Bendix announces integrated safety technologies

Bendix Commercial Vehicle Systems LLC has introduced its next-generation of the Bendix family of integrated advanced safety technologies and is addressing the path to highly automated commercial vehicles. The next-gen products include the Wingman Fusion, BlindSpotter and Intellipark electronic parking brake, according to an announcement.

Wingman Fusion

The newest generation of Bendix Wingman Fusion adds highway departure braking, ACB (active cruise with braking) Stop & Driver Go, ACB Auto-Resume and multi-lane emergency braking to its features, along with even more enhanced collision mitigation and braking capabilities.

“Fusion continues to build on the combination of proven technologies paving the way toward an increasingly automated future of safer vehicles and roadways,” says Fred Andersky, Bendix director of customer solutions, controls. “Brake sensors, cameras and radar units all provide different, valuable types of information, all of which are combined and cross-checked to create a detailed and accurate data picture.”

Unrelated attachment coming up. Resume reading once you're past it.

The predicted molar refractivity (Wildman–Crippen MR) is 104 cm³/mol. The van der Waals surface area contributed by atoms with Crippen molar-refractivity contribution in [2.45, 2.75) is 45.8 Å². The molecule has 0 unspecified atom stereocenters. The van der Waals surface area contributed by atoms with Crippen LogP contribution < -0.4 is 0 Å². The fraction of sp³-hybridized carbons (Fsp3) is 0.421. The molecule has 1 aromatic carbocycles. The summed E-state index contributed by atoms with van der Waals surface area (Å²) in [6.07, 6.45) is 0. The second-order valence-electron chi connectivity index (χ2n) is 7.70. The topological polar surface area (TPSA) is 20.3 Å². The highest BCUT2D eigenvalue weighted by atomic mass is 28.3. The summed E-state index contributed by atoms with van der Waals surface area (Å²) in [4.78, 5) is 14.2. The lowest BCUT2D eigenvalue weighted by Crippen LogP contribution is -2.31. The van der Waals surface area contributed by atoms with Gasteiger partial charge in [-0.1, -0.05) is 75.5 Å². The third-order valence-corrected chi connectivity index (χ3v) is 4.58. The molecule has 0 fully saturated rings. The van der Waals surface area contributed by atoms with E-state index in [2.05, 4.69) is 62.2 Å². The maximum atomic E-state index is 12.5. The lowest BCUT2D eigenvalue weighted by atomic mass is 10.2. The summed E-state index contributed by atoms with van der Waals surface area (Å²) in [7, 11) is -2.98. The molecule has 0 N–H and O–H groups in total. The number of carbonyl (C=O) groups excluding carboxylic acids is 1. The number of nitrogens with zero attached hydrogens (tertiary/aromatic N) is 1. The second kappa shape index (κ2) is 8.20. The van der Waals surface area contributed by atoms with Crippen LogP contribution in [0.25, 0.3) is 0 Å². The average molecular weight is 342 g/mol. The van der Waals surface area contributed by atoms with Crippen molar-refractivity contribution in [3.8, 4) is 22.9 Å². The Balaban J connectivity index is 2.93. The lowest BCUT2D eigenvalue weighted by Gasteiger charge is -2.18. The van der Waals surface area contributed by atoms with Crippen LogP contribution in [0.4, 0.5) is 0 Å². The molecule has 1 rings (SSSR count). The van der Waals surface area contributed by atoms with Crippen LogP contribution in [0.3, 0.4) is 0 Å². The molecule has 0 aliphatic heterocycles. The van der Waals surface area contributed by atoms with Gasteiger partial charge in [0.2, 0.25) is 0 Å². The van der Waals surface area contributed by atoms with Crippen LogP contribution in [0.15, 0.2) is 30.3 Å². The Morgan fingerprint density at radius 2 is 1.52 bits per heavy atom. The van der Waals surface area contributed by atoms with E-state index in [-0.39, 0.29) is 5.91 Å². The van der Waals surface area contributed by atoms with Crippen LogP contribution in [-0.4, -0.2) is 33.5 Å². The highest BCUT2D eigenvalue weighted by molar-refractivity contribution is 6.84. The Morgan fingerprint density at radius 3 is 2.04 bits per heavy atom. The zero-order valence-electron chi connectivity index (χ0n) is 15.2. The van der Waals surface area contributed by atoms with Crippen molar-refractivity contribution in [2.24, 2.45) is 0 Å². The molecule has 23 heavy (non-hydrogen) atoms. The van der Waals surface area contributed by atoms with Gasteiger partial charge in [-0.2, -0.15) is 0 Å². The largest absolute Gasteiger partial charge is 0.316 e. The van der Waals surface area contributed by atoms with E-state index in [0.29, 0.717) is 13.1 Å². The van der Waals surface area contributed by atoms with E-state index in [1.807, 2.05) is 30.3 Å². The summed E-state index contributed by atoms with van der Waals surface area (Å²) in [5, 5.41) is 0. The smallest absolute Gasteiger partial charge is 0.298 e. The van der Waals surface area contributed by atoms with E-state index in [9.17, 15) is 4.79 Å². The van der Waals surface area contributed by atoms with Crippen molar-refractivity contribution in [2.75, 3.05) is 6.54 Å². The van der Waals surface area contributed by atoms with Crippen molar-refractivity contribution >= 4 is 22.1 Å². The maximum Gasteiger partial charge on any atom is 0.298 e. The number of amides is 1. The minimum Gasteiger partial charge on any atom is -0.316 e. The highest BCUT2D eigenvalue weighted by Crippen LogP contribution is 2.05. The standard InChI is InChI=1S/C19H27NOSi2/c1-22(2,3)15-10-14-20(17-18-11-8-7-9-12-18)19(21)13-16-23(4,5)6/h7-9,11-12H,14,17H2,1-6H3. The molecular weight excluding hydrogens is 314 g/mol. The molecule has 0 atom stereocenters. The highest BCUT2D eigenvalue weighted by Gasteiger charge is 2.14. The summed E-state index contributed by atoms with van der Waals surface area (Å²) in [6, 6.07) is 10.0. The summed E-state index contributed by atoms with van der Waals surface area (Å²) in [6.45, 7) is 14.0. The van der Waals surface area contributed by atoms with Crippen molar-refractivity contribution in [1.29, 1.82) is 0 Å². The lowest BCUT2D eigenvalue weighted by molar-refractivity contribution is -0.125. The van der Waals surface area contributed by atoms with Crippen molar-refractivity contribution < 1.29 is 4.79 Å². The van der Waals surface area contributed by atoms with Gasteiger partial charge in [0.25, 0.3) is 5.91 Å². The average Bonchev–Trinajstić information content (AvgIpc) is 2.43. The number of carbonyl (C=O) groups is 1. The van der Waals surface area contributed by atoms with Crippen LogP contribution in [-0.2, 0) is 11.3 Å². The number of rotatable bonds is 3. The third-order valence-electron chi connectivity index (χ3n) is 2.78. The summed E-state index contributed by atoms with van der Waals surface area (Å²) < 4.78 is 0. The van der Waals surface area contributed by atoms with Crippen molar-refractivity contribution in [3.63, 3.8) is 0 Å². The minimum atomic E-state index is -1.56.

A number of the new features of Wingman Fusion are the result of software advancements, so current system users will be able to upgrade and unlock the new capabilities without having to purchase new hardware. In the future, the new generation of Bendix BlindSpotter will see integration into the Wingman Fusion system, as with other sensors and safety technologies, such as steering and park brake control.

The enhancements enable Fusion to now provide full braking power on the tractor, compared with the two-thirds power previously possible, along with pulsing air back to the trailer to provide trailer braking, whether or not the trailer has an ABS/TRSP unit. Combined with improved sensor and data analysis, this means that in many emergency situations, the system can reduce a vehicle’s speed by as much as 50 miles per hour.